30 Science-Backed Ways to Relax When You're Totally Stressed Out
These stress-relief tips backed by studies and scientists will help you out in minutes.
Stress is everywhere. It's hiding in the dozens of unread emails in our inboxes, in the accusatory tone of our boss when he asks why those reports haven't been filed yet, and in the dirty pile of unwashed dishes in the sink. However, just because stress is commonplace, that doesn't mean you're doomed to a life of 24/7 anxiety. To help you out, we've compiled the most effective ways to de-stress when life becomes too much to handle. So relax, center yourself, and read on.
Smile—even if it's forced.
It sounds crazy, but when it comes to de-stressing, it's often helpful to fake it 'til you make it. In fact, according to a 2012 study published in the journal Psychological Science, forcing a fake smile actually helps reduce stress.
For the study, subjects were asked to plunge their hands into a bucket of ice water—some while smiling, and others reacting naturally. The researchers monitored the subjects' heart rates throughout the exercise and it turned out, those who smiled during the icy experiment had lower heart rates. What's more, the smilers reported less anxiety than those who showed neutral or distressed expressions.
Sit up straight.
One 2015 study published in the journal Health Psychology found that sitting upright in the face of stress can boost self-esteem and fend off further angst. The idea is based on the concept of "embodied cognition," which maintains that our bodies impact our emotions (and vice versa). So the next time you're stressed, remember to plant both feet on the ground, look straight ahead, straighten your back, and feel your shoulder blades pull back and down.
Sniff some flowers.
Taking a moment to stop and smell the roses might just be the thing that helps you de-stress. One 2015 study published in the Journal of Physiological Anthropology found that when people touched and smelled plants, they were subsequently less stressed and less anxious.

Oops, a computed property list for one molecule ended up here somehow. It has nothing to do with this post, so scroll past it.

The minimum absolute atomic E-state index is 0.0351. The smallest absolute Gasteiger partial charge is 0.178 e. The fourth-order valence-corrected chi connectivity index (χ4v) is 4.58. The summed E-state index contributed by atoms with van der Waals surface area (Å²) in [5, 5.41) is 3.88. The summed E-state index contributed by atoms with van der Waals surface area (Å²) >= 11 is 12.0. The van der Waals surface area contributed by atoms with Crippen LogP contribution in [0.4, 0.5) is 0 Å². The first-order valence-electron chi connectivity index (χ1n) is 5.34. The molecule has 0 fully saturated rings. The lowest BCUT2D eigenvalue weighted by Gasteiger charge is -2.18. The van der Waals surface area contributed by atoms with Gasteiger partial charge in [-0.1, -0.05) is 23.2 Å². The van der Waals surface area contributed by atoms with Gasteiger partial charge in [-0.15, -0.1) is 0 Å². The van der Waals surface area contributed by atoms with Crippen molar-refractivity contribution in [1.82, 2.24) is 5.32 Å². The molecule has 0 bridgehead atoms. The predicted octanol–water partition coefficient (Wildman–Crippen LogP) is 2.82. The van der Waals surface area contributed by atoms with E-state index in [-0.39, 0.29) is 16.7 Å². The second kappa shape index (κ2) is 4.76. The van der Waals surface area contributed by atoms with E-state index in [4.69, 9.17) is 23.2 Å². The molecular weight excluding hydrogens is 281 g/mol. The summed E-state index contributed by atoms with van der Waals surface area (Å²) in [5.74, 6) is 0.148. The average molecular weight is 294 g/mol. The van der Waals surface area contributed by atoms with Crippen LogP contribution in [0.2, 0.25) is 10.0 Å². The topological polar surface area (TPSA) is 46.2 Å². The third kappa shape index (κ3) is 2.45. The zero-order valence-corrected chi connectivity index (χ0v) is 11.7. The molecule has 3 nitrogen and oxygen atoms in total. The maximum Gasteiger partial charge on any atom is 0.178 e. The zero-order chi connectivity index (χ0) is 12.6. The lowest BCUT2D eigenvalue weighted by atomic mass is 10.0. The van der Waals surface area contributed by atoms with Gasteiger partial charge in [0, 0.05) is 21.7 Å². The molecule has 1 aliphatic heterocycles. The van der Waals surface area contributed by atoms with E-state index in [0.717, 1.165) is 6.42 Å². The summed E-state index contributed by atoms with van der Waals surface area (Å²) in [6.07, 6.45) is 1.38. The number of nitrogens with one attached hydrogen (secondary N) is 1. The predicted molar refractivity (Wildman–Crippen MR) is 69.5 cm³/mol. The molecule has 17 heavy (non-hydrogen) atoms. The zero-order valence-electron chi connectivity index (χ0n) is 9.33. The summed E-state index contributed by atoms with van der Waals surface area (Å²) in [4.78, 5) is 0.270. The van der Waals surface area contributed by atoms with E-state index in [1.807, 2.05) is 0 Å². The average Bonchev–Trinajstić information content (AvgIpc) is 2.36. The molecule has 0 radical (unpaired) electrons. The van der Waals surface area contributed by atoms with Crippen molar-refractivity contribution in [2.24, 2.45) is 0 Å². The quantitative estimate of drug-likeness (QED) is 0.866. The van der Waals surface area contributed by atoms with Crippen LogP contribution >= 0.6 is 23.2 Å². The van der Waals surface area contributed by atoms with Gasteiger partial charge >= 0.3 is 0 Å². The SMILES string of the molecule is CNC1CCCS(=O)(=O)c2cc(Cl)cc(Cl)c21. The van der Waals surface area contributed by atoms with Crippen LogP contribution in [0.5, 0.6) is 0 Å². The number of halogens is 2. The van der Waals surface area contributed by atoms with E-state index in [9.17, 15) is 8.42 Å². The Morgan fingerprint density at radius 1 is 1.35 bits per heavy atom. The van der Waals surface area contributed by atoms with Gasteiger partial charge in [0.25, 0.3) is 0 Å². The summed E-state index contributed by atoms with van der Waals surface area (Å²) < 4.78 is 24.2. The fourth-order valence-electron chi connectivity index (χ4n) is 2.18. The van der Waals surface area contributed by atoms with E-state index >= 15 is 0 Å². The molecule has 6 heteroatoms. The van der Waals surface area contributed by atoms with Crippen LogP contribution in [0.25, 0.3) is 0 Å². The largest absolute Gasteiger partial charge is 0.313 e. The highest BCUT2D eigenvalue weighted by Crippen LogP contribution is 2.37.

Or sniff a sweet-smelling essential oil.
If you really want to relax, then consider investing in a few essential oils. In a 2016 study from the University of Montana, researchers found that when college students were told to sniff essential oils—specifically chamomile, clary sage, or lavender—they reported lower levels of anxiety and stress and improvements in sleep quality and energy levels.
Watch a funny movie.
It might sound cliché, but laughter really is the best medicine when it comes to combatting stress. There's plenty of evidence to suggest that mirth actually can be effective at treating a range of maladies, stress among them. So next time you're feeling wound up, do yourself a favor and chuckle yourself back to calmness.
Being the president of the United States is a pretty stressful gig—and, according to an article in The Atlantic, many heads of state used drawing as a solution. "Dwight Eisenhower drew sturdy, 1950s images: tables, pencils, nuclear weapons. Herbert Hoover's scrawl provided the pattern for a line of rompers. Ronald Reagan dispensed cheery cartoons to aides," the article explains. So next time you're feeling stressed out, grab a pen and paper and see if the same technique works for you.